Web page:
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Science

Warning: this article may contain words about peanut allergies and new therapies

Peanut allergies are on the rise worldwide, not only in high-risk countries like the US or Australia. For some lethal, for others merely bothersome, DW looks at the gist of peanut allergies - and possible new therapies.

Daydreaming during a snack break this past week, I looked, probably for the first time in my life, at the back of a pack of peanuts. This is what I read:

WARNING: MAY CONTAIN TRACES OF NUTS

As I say, I was kind of daydreaming, so the absurdity of the warning took a bit of time to hit home.

Peanuts canvassed the packaging. And if the picture didn't give anything away, maybe the description "ERDNÜSSE (PEANUTS) GESALZEN (SALTED) GERÖSTET (ROASTED)" certainly did!!??

Is this just the monster of liability legalism impinging further on our day-to-day lives, the peanut version of Liebeck v. McDonald's, the 1994 lawsuit that resulted in warnings the world over that the contents of a coffee cup may indeed be hot?

"It doesn't bother me, actually," says Vanessa Webb, a Canadian living in Bonn, who suffers a severe form of peanut allergy. "Yeah, it does seem redundant... but these companies are just trying to make sure people are aware of the possible dangers."

Watch video 00:45

Vanessa Webb

Of all food allergies, the overreaction to peanuts can be one of the most severe.

No matter where she goes, Vanessa carries an epinephrine autoinjector with her at all times. She may need it to save her life if she accidentally comes into contact with peanuts.

"I have an anaphylactic peanut allergy. When I was three years old, I ate chocolate with peanuts in it and as a result had to be brought to the emergency room. Ever since, this hasn't happened again. But I'm very careful."

In her native Canada, Vanessa says she knew all kinds of people with a peanut allergy. In Germany, where she has lived for five years, she says she has yet to meet anybody with the affliction.

"Studies say one in 200 people in Germany [0.5 percent] has a peanut allergy," says Lars Lange, an allergy specialist at the St. Marien Hospital in Bonn. "Compared to other parts of the world, like the United States, for instance, this is very small, but it is definitely rising in Germany. We have more and more cases here."

Watch video 01:27

Dr. Lars Lange

Psychogenetic causes?

So why is the number of cases rising? The fear of allergic reactions, especially to peanuts, permeates high-risk societies, such as in the US, Britain or Australia, where nuts are banned at many preschools.

Last month, British Airways announced it would refrain from serving peanuts onboard its planes, and that it would ask all passengers not to eat nuts during the flight if anyone reported they had a peanut allergy to the crew.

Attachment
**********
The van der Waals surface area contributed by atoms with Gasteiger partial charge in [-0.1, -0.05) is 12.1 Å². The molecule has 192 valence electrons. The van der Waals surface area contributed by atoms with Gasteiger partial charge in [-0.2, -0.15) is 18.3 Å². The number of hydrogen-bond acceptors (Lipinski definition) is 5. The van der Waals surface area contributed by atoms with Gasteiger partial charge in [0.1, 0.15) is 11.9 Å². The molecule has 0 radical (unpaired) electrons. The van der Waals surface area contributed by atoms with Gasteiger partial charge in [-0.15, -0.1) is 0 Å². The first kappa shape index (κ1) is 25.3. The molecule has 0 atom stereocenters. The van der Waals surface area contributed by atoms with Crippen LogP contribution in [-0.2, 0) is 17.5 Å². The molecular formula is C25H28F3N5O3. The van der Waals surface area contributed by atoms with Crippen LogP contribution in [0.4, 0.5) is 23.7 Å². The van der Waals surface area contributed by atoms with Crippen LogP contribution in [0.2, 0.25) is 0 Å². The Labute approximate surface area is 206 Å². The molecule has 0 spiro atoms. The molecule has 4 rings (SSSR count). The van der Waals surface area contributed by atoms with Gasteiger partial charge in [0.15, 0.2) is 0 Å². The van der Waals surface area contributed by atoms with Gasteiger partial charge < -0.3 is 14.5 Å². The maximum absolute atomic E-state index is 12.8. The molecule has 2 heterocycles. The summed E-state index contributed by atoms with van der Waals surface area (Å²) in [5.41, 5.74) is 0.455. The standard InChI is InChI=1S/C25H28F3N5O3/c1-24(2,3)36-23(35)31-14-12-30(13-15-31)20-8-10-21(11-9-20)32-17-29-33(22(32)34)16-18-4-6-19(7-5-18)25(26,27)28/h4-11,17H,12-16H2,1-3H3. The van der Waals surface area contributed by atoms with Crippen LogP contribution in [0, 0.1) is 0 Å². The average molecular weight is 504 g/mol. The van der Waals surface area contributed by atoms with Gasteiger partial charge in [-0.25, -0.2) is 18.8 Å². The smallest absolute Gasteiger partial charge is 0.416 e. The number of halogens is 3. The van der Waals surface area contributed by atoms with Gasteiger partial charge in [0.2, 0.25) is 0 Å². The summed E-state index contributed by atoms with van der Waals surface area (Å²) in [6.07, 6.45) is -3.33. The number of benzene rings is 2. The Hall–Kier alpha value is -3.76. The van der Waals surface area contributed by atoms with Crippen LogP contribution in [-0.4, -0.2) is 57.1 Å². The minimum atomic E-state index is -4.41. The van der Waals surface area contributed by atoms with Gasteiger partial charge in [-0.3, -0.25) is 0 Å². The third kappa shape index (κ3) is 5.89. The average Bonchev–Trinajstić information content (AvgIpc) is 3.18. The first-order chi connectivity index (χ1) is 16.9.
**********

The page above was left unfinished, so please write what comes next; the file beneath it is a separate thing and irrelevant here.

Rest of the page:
Nut dust may circulate in the air around you on a plane and that can be dangerous enough - inhaling nut allergies can spark a reaction.

In Germany, this fear is nowhere near as prevalent, even despite the apparently "redundant" allergy warnings on peanut packaging.

But it's possible the risks will rise the more we, as societies, are exposed to peanuts.

"The more peanuts we eat, the more susceptible we are to allergies - it's that simple," says Bodo Niggemann, one of Germany's leading pediatric specialists at the Berlin Charite university clinic.

Immunization therapy

Vanessa tells me she was raised in a peanut-free household. In response to widespread concern in Canada - already back then - about the danger of peanut allergies, her mom took all measures to protect her from what eventually happened by accident at daycare when Vanessa was three.

So could Vanessa's allergy have somehow been influenced by her mother's fears?

"No, absolutely not," says Niggemann. "It's a generally accepted fact that nobody can acquire an allergy based on psychogenetic factors. However, the symptoms one feels can certainly be triggered by such factors."

With that said, doctors like Niggemann and Lange are looking into new therapies to treat peanut allergies with the goal of helping patients to overcome them. A latest study, still in the process of conception, will see allergy sufferers apply peanut residue to the skin via a patch.

Similar immunization experiments in the past have shown

promising

results, though Lange and Niggemann say the goal of helping patients overcome their allergies is still far off.

Vanessa says there's no doubt why: "It's not anything I would ever try. I can live my daily life without much interruption, so for me, [overcoming my allergy] is not really even an option."

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